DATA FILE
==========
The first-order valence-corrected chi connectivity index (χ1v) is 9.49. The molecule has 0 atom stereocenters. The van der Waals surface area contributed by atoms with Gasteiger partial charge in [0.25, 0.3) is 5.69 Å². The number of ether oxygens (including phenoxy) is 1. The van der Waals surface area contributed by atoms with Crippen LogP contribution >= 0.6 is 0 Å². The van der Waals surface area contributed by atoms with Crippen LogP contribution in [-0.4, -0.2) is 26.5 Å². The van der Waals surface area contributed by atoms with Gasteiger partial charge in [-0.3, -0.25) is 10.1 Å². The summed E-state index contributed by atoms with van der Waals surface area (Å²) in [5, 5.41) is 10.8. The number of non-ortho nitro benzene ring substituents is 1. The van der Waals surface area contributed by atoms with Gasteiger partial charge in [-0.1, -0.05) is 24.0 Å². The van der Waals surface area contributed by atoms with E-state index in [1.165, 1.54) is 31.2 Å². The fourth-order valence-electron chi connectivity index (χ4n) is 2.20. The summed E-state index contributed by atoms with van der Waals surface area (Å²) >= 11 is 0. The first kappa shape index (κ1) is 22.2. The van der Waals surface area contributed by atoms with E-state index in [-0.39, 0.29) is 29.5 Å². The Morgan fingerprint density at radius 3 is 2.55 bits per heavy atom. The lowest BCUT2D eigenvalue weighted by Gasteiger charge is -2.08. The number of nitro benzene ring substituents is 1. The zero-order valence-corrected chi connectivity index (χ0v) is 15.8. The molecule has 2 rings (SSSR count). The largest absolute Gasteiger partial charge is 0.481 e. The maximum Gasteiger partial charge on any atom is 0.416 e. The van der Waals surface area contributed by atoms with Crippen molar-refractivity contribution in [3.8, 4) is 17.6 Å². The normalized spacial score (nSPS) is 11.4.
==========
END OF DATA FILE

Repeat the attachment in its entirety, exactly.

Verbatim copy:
The first-order valence-corrected chi connectivity index (χ1v) is 9.49. The molecule has 0 atom stereocenters. The van der Waals surface area contributed by atoms with Gasteiger partial charge in [0.25, 0.3) is 5.69 Å². The number of ether oxygens (including phenoxy) is 1. The van der Waals surface area contributed by atoms with Crippen LogP contribution >= 0.6 is 0 Å². The van der Waals surface area contributed by atoms with Crippen LogP contribution in [-0.4, -0.2) is 26.5 Å². The van der Waals surface area contributed by atoms with Gasteiger partial charge in [-0.3, -0.25) is 10.1 Å². The summed E-state index contributed by atoms with van der Waals surface area (Å²) in [5, 5.41) is 10.8. The number of non-ortho nitro benzene ring substituents is 1. The van der Waals surface area contributed by atoms with Gasteiger partial charge in [-0.1, -0.05) is 24.0 Å². The van der Waals surface area contributed by atoms with E-state index in [1.165, 1.54) is 31.2 Å². The fourth-order valence-electron chi connectivity index (χ4n) is 2.20. The summed E-state index contributed by atoms with van der Waals surface area (Å²) >= 11 is 0. The first kappa shape index (κ1) is 22.2. The van der Waals surface area contributed by atoms with E-state index in [-0.39, 0.29) is 29.5 Å². The Morgan fingerprint density at radius 3 is 2.55 bits per heavy atom. The lowest BCUT2D eigenvalue weighted by Gasteiger charge is -2.08. The number of nitro benzene ring substituents is 1. The zero-order valence-corrected chi connectivity index (χ0v) is 15.8. The molecule has 2 rings (SSSR count). The largest absolute Gasteiger partial charge is 0.481 e. The maximum Gasteiger partial charge on any atom is 0.416 e. The van der Waals surface area contributed by atoms with Crippen molar-refractivity contribution in [3.8, 4) is 17.6 Å². The normalized spacial score (nSPS) is 11.4.